In its new guidelines for diagnosing and treating ADHD, the American Academy of Pediatrics recommends that parents of preschoolers with behavioral issues get their kids evaluated. Could you spot the signs of ADHD in your young child?
(4 to 5 year-olds) and adolescents (13- to 18-year-olds); previously, the guidelines focused only on kids between the ages of 6 and 12.
According to the U.S. Centers for Disease Control and Prevention, ADHD affects some 5.4 million children in the United States — more than half of whom are 11 or younger. Of those, as many as two-thirds exhibited symptoms at or before age 4, according to a study in the Journal of Developmental & Behavioral Pediatrics.
Diagnosing ADHD in children that young is complex and somewhat controversial. After all, most 4- and 5-year-olds are fidgety or have energy to burn — but how many of them actually need to be treated for it? The new AAP recommendations clear up some of that confusion for pediatricians and other health professionals, but parents of preschoolers should be aware of the signs and recommendations, too. Here’s what you need to know:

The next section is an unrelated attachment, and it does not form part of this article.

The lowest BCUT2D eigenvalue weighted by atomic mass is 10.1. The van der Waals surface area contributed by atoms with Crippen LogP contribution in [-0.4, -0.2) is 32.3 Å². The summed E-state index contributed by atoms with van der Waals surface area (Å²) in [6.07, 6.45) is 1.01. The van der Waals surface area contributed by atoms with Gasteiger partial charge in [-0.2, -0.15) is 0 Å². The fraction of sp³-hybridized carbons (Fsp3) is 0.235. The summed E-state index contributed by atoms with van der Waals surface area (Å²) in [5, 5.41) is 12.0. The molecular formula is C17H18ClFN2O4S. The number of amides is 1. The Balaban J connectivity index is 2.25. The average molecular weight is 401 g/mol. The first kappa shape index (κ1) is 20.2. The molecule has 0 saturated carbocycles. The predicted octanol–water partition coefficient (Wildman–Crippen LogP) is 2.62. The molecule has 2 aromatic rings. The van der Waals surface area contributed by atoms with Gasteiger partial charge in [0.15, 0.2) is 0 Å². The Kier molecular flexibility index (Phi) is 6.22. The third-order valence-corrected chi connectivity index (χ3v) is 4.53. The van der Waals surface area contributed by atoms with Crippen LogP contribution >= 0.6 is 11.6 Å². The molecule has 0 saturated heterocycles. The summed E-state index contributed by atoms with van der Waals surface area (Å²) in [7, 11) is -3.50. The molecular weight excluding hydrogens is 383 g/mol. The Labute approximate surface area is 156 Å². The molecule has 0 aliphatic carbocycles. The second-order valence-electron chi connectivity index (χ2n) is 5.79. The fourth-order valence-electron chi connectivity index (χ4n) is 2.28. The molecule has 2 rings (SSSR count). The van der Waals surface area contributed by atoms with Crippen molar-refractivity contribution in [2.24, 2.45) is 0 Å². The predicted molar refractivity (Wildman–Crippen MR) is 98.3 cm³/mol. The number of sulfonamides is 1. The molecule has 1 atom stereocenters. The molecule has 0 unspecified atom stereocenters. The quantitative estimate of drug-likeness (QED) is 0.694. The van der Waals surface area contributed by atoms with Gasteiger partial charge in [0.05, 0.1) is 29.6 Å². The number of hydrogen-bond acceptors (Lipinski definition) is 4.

The AAP’s guidelines state that a diagnosis of ADHD should be based on the criteria in the Diagnostic and Statistical Manual of Mental Disorders (DSM), which lists 18 symptoms for ADHD in children and adults: nine related to inattention, and nine related to hyperactivity and impulsivity. Only the latter — which include frequent fidgeting, excessive running around or climbing, excessive talking, difficulty playing quietly, and tendency to interrupt or blurt out answers before questions have been asked — apply to preschool-age kids.